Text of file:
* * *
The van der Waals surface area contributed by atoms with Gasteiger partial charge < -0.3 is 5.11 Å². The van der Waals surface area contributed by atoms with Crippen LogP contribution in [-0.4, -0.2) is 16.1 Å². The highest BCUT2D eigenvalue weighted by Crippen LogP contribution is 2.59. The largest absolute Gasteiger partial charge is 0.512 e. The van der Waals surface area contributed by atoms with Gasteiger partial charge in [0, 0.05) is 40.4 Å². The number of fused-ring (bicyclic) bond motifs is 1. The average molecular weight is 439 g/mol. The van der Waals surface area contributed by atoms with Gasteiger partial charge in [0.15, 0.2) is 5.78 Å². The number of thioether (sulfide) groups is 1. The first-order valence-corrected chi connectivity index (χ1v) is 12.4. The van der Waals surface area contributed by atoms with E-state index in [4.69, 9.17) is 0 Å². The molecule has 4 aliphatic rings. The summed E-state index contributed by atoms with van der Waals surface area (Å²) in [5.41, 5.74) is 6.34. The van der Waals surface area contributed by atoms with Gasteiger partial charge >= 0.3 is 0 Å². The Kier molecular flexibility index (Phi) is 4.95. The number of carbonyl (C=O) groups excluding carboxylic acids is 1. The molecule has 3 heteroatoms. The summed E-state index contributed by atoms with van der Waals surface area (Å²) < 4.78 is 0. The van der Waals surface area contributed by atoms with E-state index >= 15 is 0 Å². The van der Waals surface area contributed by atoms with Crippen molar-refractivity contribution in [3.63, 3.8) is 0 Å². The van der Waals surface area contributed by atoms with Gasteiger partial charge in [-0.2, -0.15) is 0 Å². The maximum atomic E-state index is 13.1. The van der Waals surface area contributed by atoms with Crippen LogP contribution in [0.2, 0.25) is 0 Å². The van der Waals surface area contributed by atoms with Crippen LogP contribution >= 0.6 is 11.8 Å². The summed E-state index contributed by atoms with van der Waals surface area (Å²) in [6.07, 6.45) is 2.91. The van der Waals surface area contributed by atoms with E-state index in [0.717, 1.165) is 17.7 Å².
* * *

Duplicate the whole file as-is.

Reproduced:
The van der Waals surface area contributed by atoms with Gasteiger partial charge < -0.3 is 5.11 Å². The van der Waals surface area contributed by atoms with Crippen LogP contribution in [-0.4, -0.2) is 16.1 Å². The highest BCUT2D eigenvalue weighted by Crippen LogP contribution is 2.59. The largest absolute Gasteiger partial charge is 0.512 e. The van der Waals surface area contributed by atoms with Gasteiger partial charge in [0, 0.05) is 40.4 Å². The number of fused-ring (bicyclic) bond motifs is 1. The average molecular weight is 439 g/mol. The van der Waals surface area contributed by atoms with Gasteiger partial charge in [0.15, 0.2) is 5.78 Å². The number of thioether (sulfide) groups is 1. The first-order valence-corrected chi connectivity index (χ1v) is 12.4. The van der Waals surface area contributed by atoms with E-state index in [4.69, 9.17) is 0 Å². The molecule has 4 aliphatic rings. The summed E-state index contributed by atoms with van der Waals surface area (Å²) in [5.41, 5.74) is 6.34. The van der Waals surface area contributed by atoms with Gasteiger partial charge >= 0.3 is 0 Å². The Kier molecular flexibility index (Phi) is 4.95. The number of carbonyl (C=O) groups excluding carboxylic acids is 1. The molecule has 3 heteroatoms. The summed E-state index contributed by atoms with van der Waals surface area (Å²) < 4.78 is 0. The van der Waals surface area contributed by atoms with E-state index >= 15 is 0 Å². The van der Waals surface area contributed by atoms with Crippen molar-refractivity contribution in [3.63, 3.8) is 0 Å². The van der Waals surface area contributed by atoms with Gasteiger partial charge in [-0.2, -0.15) is 0 Å². The maximum atomic E-state index is 13.1. The van der Waals surface area contributed by atoms with Crippen LogP contribution in [0.2, 0.25) is 0 Å². The van der Waals surface area contributed by atoms with Crippen LogP contribution >= 0.6 is 11.8 Å². The summed E-state index contributed by atoms with van der Waals surface area (Å²) in [6.07, 6.45) is 2.91. The van der Waals surface area contributed by atoms with E-state index in [0.717, 1.165) is 17.7 Å².